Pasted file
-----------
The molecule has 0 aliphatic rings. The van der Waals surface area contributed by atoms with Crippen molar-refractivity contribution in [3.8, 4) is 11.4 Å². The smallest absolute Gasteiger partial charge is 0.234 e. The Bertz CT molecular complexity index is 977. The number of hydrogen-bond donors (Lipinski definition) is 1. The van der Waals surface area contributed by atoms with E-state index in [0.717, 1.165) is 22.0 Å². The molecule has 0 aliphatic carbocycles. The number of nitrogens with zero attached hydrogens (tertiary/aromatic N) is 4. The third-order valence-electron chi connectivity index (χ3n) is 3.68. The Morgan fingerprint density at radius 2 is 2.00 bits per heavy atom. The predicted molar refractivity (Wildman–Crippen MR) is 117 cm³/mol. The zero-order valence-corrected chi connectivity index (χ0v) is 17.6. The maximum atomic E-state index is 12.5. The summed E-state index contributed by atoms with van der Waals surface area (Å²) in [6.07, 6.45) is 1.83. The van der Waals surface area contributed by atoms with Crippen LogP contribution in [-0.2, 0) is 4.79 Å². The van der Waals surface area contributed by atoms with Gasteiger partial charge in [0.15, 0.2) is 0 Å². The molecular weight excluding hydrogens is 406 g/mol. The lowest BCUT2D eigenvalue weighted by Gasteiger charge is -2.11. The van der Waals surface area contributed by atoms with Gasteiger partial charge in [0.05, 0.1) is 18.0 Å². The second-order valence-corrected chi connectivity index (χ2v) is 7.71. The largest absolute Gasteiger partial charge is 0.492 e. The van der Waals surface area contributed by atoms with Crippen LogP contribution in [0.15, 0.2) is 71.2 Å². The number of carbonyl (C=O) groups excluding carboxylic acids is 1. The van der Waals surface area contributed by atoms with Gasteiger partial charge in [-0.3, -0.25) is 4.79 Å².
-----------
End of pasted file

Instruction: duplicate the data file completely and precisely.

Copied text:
The molecule has 0 aliphatic rings. The van der Waals surface area contributed by atoms with Crippen molar-refractivity contribution in [3.8, 4) is 11.4 Å². The smallest absolute Gasteiger partial charge is 0.234 e. The Bertz CT molecular complexity index is 977. The number of hydrogen-bond donors (Lipinski definition) is 1. The van der Waals surface area contributed by atoms with E-state index in [0.717, 1.165) is 22.0 Å². The molecule has 0 aliphatic carbocycles. The number of nitrogens with zero attached hydrogens (tertiary/aromatic N) is 4. The third-order valence-electron chi connectivity index (χ3n) is 3.68. The Morgan fingerprint density at radius 2 is 2.00 bits per heavy atom. The predicted molar refractivity (Wildman–Crippen MR) is 117 cm³/mol. The zero-order valence-corrected chi connectivity index (χ0v) is 17.6. The maximum atomic E-state index is 12.5. The summed E-state index contributed by atoms with van der Waals surface area (Å²) in [6.07, 6.45) is 1.83. The van der Waals surface area contributed by atoms with Crippen LogP contribution in [-0.2, 0) is 4.79 Å². The van der Waals surface area contributed by atoms with Gasteiger partial charge in [0.15, 0.2) is 0 Å². The molecular weight excluding hydrogens is 406 g/mol. The lowest BCUT2D eigenvalue weighted by Gasteiger charge is -2.11. The van der Waals surface area contributed by atoms with Gasteiger partial charge in [0.05, 0.1) is 18.0 Å². The second-order valence-corrected chi connectivity index (χ2v) is 7.71. The largest absolute Gasteiger partial charge is 0.492 e. The van der Waals surface area contributed by atoms with Crippen LogP contribution in [0.15, 0.2) is 71.2 Å². The number of carbonyl (C=O) groups excluding carboxylic acids is 1. The van der Waals surface area contributed by atoms with Gasteiger partial charge in [-0.3, -0.25) is 4.79 Å².